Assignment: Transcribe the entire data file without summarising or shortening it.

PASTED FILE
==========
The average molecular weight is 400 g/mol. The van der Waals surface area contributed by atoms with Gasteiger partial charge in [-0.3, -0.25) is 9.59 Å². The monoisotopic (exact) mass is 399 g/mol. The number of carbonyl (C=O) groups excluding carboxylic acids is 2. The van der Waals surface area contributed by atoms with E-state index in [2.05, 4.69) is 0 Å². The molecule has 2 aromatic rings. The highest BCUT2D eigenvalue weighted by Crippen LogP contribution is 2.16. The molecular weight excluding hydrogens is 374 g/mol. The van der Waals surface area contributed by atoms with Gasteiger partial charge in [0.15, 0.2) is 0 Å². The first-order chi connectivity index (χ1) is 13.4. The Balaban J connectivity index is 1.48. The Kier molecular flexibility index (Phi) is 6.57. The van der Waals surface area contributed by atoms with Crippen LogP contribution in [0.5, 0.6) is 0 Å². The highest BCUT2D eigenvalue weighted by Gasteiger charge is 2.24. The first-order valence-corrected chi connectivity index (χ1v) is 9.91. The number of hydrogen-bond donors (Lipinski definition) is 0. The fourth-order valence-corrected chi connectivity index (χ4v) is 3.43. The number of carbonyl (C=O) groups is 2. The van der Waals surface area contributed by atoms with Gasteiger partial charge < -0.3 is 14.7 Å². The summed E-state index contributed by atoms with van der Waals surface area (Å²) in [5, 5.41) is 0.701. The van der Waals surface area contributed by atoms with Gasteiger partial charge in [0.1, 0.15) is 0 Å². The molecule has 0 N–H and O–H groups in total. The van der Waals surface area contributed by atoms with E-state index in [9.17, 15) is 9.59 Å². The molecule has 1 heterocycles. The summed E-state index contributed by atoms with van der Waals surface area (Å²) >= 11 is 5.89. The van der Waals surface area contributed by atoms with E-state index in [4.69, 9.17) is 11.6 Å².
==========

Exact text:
The average molecular weight is 400 g/mol. The van der Waals surface area contributed by atoms with Gasteiger partial charge in [-0.3, -0.25) is 9.59 Å². The monoisotopic (exact) mass is 399 g/mol. The number of carbonyl (C=O) groups excluding carboxylic acids is 2. The van der Waals surface area contributed by atoms with E-state index in [2.05, 4.69) is 0 Å². The molecule has 2 aromatic rings. The highest BCUT2D eigenvalue weighted by Crippen LogP contribution is 2.16. The molecular weight excluding hydrogens is 374 g/mol. The van der Waals surface area contributed by atoms with Gasteiger partial charge in [0.15, 0.2) is 0 Å². The first-order chi connectivity index (χ1) is 13.4. The Balaban J connectivity index is 1.48. The Kier molecular flexibility index (Phi) is 6.57. The van der Waals surface area contributed by atoms with Crippen LogP contribution in [0.5, 0.6) is 0 Å². The highest BCUT2D eigenvalue weighted by Gasteiger charge is 2.24. The first-order valence-corrected chi connectivity index (χ1v) is 9.91. The number of hydrogen-bond donors (Lipinski definition) is 0. The fourth-order valence-corrected chi connectivity index (χ4v) is 3.43. The number of carbonyl (C=O) groups is 2. The van der Waals surface area contributed by atoms with Gasteiger partial charge < -0.3 is 14.7 Å². The summed E-state index contributed by atoms with van der Waals surface area (Å²) in [5, 5.41) is 0.701. The van der Waals surface area contributed by atoms with Gasteiger partial charge in [0.1, 0.15) is 0 Å². The molecule has 0 N–H and O–H groups in total. The van der Waals surface area contributed by atoms with E-state index in [9.17, 15) is 9.59 Å². The molecule has 1 heterocycles. The summed E-state index contributed by atoms with van der Waals surface area (Å²) >= 11 is 5.89. The van der Waals surface area contributed by atoms with E-state index in [4.69, 9.17) is 11.6 Å².